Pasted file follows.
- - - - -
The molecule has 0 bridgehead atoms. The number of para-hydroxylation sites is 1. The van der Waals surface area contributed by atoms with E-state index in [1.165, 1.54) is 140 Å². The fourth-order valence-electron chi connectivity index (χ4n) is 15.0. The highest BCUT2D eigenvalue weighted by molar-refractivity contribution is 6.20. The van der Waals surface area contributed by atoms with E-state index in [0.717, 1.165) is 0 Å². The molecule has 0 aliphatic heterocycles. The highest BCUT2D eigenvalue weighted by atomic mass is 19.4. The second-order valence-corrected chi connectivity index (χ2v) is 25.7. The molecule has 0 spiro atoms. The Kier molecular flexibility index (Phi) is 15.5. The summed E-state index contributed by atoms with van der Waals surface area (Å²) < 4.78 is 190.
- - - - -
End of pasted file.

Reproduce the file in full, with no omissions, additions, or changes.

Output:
The molecule has 0 bridgehead atoms. The number of para-hydroxylation sites is 1. The van der Waals surface area contributed by atoms with E-state index in [1.165, 1.54) is 140 Å². The fourth-order valence-electron chi connectivity index (χ4n) is 15.0. The highest BCUT2D eigenvalue weighted by molar-refractivity contribution is 6.20. The van der Waals surface area contributed by atoms with E-state index in [0.717, 1.165) is 0 Å². The molecule has 0 aliphatic heterocycles. The highest BCUT2D eigenvalue weighted by atomic mass is 19.4. The second-order valence-corrected chi connectivity index (χ2v) is 25.7. The molecule has 0 spiro atoms. The Kier molecular flexibility index (Phi) is 15.5. The summed E-state index contributed by atoms with van der Waals surface area (Å²) < 4.78 is 190.